Science & Technology

Which Countries Give Us the Most World-Famous Magicians, Pirates, and Astronauts?

Where on Earth do famous people come from? You can find out on Pantheon, a fascinating data visualization tool from the MIT Media Lab. If your answer to our question was New York, you were right; that's the biggest producer of world-famous people. The second most common superstar hometown is Paris — then London, Los Angeles, and Rome. But how are data scientists measuring this, exactly? And can we get more specific about what these famous people are famous for?

What Does "World-Famous" Mean?

The team over at Pantheon isn't interested in "famous" as measured by social media followers or Oscar afterparty invites. Being famous means, to them, someone who has shaped "global culture" — a term that requires a little explanation.

Culture itself is a huge and confusing concept. Back in 2014, it was Merriam-Webster's Word of the Year — people looked it up a lot, perhaps because it has multiple commonplace meanings. At Pantheon, they're interested in culture as "a particular way of life" (as in "Spanish culture" or "corporate culture"). But because they're interested in global culture throughout history, they're really interested in a million particular ways of life — or, as they put it, everything humans have ever shared with each other "through non-genetic means."

This sounds ... incredibly broad. Luckily, they're also focused on the key figures who've shaped, or produced, global culture, and they've defined that set of people pretty specifically: anyone with a Wikipedia page in more than 25 different languages. (If that sounds like a tall order, keep in mind that Michelangelo has Wikipedia pages in 158 languages.) As of 2016, that meant the team was looking at 11,341 people, each of whom they categorized by profession and birthplace.

Their emphasis on Wikipedia as a source, and birthplace as a location marker, obviously produced certain biases. Wikipedia is pretty reliable, sure, but it's also vulnerable to inaccuracies and distortions. Linking people to their birthplaces also created some odd data points. It means that Che Guevara got categorized as "from" Argentina, for instance, though he's best-known as a Cuban revolutionary.

Overall, though, the Pantheon websites offer some interesting insights into the lives and locations of the world-famous.

The Origins of Pirates and Gymnasts

You can sift through Pantheon's data in various ways. You can filter by country, and find out the most common professions for a given country's notable people. The U.S. produces mostly actors, singers, and musicians; more than 50 percent of Argentina's notable people are soccer players; and Zimbabwe exports politicians and tennis players almost exclusively.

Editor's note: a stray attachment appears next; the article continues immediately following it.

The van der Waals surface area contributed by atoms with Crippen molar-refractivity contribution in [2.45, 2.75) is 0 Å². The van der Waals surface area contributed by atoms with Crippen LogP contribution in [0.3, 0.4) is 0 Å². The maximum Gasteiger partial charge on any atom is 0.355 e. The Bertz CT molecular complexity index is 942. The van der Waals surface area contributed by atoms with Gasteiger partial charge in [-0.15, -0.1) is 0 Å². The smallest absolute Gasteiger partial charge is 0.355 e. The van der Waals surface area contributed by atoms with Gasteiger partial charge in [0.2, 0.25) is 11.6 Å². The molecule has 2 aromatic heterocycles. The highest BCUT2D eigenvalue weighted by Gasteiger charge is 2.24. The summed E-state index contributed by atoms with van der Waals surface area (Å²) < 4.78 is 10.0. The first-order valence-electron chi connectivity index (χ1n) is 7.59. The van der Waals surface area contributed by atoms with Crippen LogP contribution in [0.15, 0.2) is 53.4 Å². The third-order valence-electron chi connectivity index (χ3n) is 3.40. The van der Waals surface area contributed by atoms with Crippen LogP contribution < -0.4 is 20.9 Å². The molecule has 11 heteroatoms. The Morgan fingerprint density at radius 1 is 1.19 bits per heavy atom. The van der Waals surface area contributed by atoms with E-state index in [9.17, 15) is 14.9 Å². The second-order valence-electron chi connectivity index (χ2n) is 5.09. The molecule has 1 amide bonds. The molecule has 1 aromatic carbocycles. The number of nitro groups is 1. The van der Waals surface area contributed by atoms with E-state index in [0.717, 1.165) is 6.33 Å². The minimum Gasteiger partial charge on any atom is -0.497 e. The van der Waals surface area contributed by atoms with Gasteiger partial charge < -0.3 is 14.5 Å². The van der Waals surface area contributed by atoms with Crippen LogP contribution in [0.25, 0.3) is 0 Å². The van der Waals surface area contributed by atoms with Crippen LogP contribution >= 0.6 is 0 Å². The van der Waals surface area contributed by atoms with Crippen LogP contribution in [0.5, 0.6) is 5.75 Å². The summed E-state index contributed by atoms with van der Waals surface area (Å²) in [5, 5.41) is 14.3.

It's more fun to sort by profession, though. This lets us answer our title question: Which countries produce the most internationally-revered magicians, pirates, and astronauts? We're so glad you asked.

  • Magicians (4 total): Two of them come from the U.S. The other two come from Canada and Hungary. (The Hungarian one is Harry Houdini.)
  • Pirates (7 total): The majority of famous pirates hail from the U.K., but Poland and Greece have each produced a famous pirate, too.
  • Astronauts (31 total): Most astronauts come from the U.S., with Russia and China coming in second and third. (This one isn't a totally equitable fight, though, since you need to be in a country that invests in space exploration to even become an astronaut.)

Just for the heck of it, we looked at some more professions, too:

  • Engineers (40 total): They're most commonly from Russia and the U.K., though a fair few come from France and Germany, too.
  • Gymnasts (6 total): Two famous gymnasts — Olga Korbut and Vitaly Scherbo —come from Belarus, making it the world's premiere gymnastics hotspot! Who knew.
  • Religious figures (460 total): A full half of religious figures throughout history came from Italy. Even with Vatican City in Rome, that feels like a lot!
  • Mathematicians (157 total): With 29 of the world's most famous number crunchers, including Pascal, Poincaré, and Fermat, France is in the lead here.
  • Models (29 total): The United Kingdom lays claim to the world's most famous model, Twiggy, but is tied with the United States for most supermodels overall.

For more fun factoids, click around the Pantheon website. This is just the tip of the iceberg — you can make maps and scatterplots, and look at cities instead of countries. It turns out that Paris is a real breeding ground for philosophers!

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Find out how these celebrities landed on these lists in "I Didn't Get Where I Am ... : How the Rich and Famous Achieved Their Success" by Charlie Croker. We handpick reading recommendations we think you may like. If you choose to make a purchase, Curiosity will get a share of the sale.

Written by Mae Rice April 5, 2019

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